It's a great time to be mayor of Jersey City. With new construction everywhere around him, Mayor Steve Fulop has predicted that Jersey City will overtake Newark to become the state's largest city by the end of 2016.
"I think that as New York City — Manhattan — has become less affordable, people look for alternatives. We’re situated in a sweet spot. We have 5,600 units under construction — more than any other city in the state — and another 7,000 on deck next year."
[Above: "Journal Squared"]
I'm not saying that this growth isn't good for New Jersey as a whole, but it comes with a downside for school finance for non-Abbott districts. The downside for school finance is that Jersey City's development boom is expected to increase the size of the Pre-K population by 25% by 2017 and keep growing thereafter. Since Jersey City is an Abbott and the NJ Supreme Court requires the state to pay 100% of Pre-K costs for all children in the Abbott districts, this means that New Jersey will have at least a 25% increase in Pre-K costs for Jersey City. Although the residents of Jersey City's new construction will pay state taxes, reality is that all that new state revenue will go to the Pension Crisis. This means that that Jersey City's Pre-K growth will but even more pressure on education aid for other school districts.
Steve Fulop understands that the Pre-K population is going to increase. He is thus offering tax abatements to developers who provide space for Pre-K classrooms in new buildings.
Building more pre-K centers is a signature initiative of the Fulop administration, which is offering developers longer tax breaks if they commit to building them. The district doesn’t have enough public space for the 4,500 pre-K students enrolled now, and that number is expected to grow dramatically as development in Jersey City expands.Just how much is Jersey City's Pre-K population boom going to cost New Jersey?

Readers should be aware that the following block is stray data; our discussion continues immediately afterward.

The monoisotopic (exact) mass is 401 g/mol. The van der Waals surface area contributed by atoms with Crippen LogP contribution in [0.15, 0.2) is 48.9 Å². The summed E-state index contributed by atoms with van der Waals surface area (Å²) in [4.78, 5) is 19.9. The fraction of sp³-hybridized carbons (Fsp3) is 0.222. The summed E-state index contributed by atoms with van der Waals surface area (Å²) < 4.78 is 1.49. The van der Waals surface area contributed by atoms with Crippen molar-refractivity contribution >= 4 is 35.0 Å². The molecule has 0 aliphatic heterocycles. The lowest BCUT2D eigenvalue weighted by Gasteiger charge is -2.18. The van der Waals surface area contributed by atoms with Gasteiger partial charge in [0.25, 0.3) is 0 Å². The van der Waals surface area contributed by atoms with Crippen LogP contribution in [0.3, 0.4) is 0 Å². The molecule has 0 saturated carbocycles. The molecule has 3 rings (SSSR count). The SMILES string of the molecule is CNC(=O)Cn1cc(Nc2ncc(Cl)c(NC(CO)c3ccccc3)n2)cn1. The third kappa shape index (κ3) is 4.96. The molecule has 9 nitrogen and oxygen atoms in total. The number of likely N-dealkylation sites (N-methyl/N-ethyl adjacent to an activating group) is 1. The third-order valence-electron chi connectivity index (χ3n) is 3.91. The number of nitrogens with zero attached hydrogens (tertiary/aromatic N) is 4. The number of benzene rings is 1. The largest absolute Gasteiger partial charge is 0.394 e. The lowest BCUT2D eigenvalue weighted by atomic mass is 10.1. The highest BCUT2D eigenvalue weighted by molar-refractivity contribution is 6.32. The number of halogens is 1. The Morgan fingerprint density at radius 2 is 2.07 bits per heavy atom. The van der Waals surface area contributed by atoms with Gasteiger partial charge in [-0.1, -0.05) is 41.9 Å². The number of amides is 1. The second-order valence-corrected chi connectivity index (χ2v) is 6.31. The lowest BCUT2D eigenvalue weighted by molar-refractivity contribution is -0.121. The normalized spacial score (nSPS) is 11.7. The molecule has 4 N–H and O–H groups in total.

Jersey City now gets $67.5 million for Pre-K. With 2% inflation and 25% population growth, this means that in five years Jersey City's Pre-K will cost $93.5 million. Unless the New Jersey Supreme Court comes to its senses, that additional $26 million will be taken away from other New Jersey school districts.
The Pension Crisis is the predominant pressure on K-12 aid across the state, but increased expenditures for Pre-K funding in the Abbotts also hurt and Jersey City's increase is disproportionate to the other Abbotts. For 2015-16 Jersey City's increase for Pre-K was $2.7 million. That might not sound like a lot at first, but remember that the whole Pre-K and K-12 increase for New Jersey was only $8 million.
Jersey City residents seem to be clueless about their exorbitant privilege. The Hudson Reporter ran this story about a creative director named Josh Bryant who waited in line for 48 hours for his son's "free" Pre-K education.
Josh Bryant, a 39-year-old tattooed creative director at a publishing company, used to wait in line to see bands like The Clash.
Now, he's waiting in line for something more important: his son's education.
Bryant and dozens of other parents are queued up – for up to nearly 48 hours – to secure one of 90 free (that is, state-paid) "first come, first served" preK spots for their 3-year-olds at Concordia Childhood Learning Center.
It's one of 38 preschool programs with Jersey City Board of Education contracts, Concordia's director Migdalia Viole said - but it's become so desirable that some professional parents worried about a segregative effect.
"I sort of regret the fact that I am able to take two days off work to sit here. Not everybody can do that," said Bryant, who started waiting at 11 a.m. Thursday.
Jersey City kids still get "free" Pre-K no matter what. Josh Bryant should "regret" the fact that poor kids outside the Abbott bubble GET NOTHING.
In conclusion, the rigid Abbott Pre-K mandate combined with the Pension Crisis means that Jersey City will enjoy funding increases while the rest of the state's districts see decreases.